The Train of Thought – City of Fire

The Train of Thought
City of Fire

This trio is difficult to pin down. Their influences are varied and their output is reminiscent of bands like Jawbreaker, yet features a minor-chord doom perhaps stemming from some of the member’s days as if in a Misfits cover band. This darker side of their sound reminds me of a sped-up version of the band Quicksand or Stompbox with different vocals. I would really like to hear them live, as they put forth strong individual performances but utilize guitar and vocal overdubs to achieve a thicker sound on record. This production kind of muddies the synergy that takes place between the members and creates an overly homogenous mix in which it is difficult to tease out or even hear the idiosyncrasies of each individual’s style and how they each complement each other. Tre Beaton’s bass playing is eclectic, moving one minute from a pummeling punk tone to a liquid elastic funk in the next. The opening phrase of the bridge in “City of Fire” is particularly interesting as he draws out droning harmonics and multiphonics out of the instrument. Unfortunately, his vocals are kind of trapped in the production as they are doubled by the stereo assault of guitars.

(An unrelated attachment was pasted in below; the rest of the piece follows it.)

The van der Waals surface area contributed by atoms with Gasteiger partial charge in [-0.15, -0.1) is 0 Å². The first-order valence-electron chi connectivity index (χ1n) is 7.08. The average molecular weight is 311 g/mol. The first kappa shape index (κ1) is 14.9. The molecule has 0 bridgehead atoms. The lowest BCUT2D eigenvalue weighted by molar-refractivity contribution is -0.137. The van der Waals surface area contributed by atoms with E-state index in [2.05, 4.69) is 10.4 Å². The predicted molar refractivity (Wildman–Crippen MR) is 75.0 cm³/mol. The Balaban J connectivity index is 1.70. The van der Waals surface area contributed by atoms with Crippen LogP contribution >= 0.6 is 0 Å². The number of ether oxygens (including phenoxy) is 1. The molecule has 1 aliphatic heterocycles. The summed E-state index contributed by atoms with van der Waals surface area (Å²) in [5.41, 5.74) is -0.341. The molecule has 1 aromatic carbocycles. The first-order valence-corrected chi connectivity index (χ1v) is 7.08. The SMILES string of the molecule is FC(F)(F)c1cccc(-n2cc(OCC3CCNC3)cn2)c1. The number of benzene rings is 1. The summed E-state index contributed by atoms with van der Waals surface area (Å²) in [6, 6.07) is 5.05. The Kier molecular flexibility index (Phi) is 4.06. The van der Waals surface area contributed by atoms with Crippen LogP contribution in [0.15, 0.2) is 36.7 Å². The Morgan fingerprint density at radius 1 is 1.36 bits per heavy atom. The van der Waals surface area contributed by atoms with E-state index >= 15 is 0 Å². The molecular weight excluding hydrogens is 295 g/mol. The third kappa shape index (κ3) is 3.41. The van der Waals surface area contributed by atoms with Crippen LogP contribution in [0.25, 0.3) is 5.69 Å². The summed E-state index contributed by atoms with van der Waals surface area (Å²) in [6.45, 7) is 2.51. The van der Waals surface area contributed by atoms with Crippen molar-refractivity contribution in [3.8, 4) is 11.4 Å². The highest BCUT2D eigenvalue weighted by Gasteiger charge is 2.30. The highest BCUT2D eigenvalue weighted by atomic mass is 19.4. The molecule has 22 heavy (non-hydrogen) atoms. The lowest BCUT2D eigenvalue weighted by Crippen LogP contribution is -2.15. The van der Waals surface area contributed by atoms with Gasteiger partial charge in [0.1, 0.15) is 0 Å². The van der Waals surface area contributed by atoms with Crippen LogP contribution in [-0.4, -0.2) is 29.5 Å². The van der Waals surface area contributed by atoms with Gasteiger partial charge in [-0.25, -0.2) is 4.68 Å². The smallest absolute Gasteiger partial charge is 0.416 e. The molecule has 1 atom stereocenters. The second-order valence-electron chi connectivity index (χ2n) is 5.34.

“City of Fire” shows that The Train of Thought are not a traditional power trio using the space provided by the small number of musicians to go off on extended solo adventures. Instead, the band narrows these gaps by tightening ranks and rarely playing harmonies, polyrhythms, or any kind of counterpoint. The contrasts we might expect from such a small and diverse group of musicians are for the most part absent – except for the occasional break during which the band is able to breathe a little before starting off into a new section. There is little variety of time, texture, or dynamics, and the color changes are broad and incidental rather than immediate and pointed. It is difficult to see much depth in the band by listening to just one song – perhaps their overall output is more versatile. While intriguing, “City of Fire” fails to capture more than an instinctual inkling of the potential that these three members bring to bear. Having listened to this track and read their bios, I am still left cold by The Train of Thought; however, there is an element of mystery about them suggesting rewards hidden until one delves deeper into their output.